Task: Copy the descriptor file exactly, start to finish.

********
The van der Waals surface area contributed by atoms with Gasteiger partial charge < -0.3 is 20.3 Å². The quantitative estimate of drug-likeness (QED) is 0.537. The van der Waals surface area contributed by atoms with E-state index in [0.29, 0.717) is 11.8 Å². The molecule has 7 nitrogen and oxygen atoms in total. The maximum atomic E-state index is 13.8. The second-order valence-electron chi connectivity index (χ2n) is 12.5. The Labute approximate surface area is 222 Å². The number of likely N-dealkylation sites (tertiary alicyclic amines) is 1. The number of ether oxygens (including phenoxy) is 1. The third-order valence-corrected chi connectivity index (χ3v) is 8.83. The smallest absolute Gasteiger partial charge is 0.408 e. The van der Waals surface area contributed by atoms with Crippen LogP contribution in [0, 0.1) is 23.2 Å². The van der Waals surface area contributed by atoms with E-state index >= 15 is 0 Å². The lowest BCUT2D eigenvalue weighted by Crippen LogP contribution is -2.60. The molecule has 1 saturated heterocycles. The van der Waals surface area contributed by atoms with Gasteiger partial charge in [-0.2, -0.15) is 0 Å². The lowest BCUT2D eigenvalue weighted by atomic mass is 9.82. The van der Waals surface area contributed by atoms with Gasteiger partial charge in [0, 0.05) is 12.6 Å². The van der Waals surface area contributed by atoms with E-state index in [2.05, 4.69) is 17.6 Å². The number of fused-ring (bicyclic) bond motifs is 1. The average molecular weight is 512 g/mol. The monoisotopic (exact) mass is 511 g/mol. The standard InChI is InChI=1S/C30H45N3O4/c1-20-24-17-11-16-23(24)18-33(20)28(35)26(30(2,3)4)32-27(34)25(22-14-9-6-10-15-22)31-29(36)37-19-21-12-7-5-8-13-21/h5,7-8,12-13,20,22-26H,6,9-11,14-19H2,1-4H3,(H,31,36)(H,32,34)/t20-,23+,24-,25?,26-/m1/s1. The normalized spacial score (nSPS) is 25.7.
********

The van der Waals surface area contributed by atoms with Gasteiger partial charge < -0.3 is 20.3 Å². The quantitative estimate of drug-likeness (QED) is 0.537. The van der Waals surface area contributed by atoms with E-state index in [0.29, 0.717) is 11.8 Å². The molecule has 7 nitrogen and oxygen atoms in total. The maximum atomic E-state index is 13.8. The second-order valence-electron chi connectivity index (χ2n) is 12.5. The Labute approximate surface area is 222 Å². The number of likely N-dealkylation sites (tertiary alicyclic amines) is 1. The number of ether oxygens (including phenoxy) is 1. The third-order valence-corrected chi connectivity index (χ3v) is 8.83. The smallest absolute Gasteiger partial charge is 0.408 e. The van der Waals surface area contributed by atoms with Crippen LogP contribution in [0, 0.1) is 23.2 Å². The van der Waals surface area contributed by atoms with E-state index >= 15 is 0 Å². The lowest BCUT2D eigenvalue weighted by Crippen LogP contribution is -2.60. The molecule has 1 saturated heterocycles. The van der Waals surface area contributed by atoms with Gasteiger partial charge in [-0.2, -0.15) is 0 Å². The lowest BCUT2D eigenvalue weighted by atomic mass is 9.82. The van der Waals surface area contributed by atoms with Gasteiger partial charge in [0, 0.05) is 12.6 Å². The van der Waals surface area contributed by atoms with E-state index in [2.05, 4.69) is 17.6 Å². The number of fused-ring (bicyclic) bond motifs is 1. The average molecular weight is 512 g/mol. The monoisotopic (exact) mass is 511 g/mol. The standard InChI is InChI=1S/C30H45N3O4/c1-20-24-17-11-16-23(24)18-33(20)28(35)26(30(2,3)4)32-27(34)25(22-14-9-6-10-15-22)31-29(36)37-19-21-12-7-5-8-13-21/h5,7-8,12-13,20,22-26H,6,9-11,14-19H2,1-4H3,(H,31,36)(H,32,34)/t20-,23+,24-,25?,26-/m1/s1. The normalized spacial score (nSPS) is 25.7.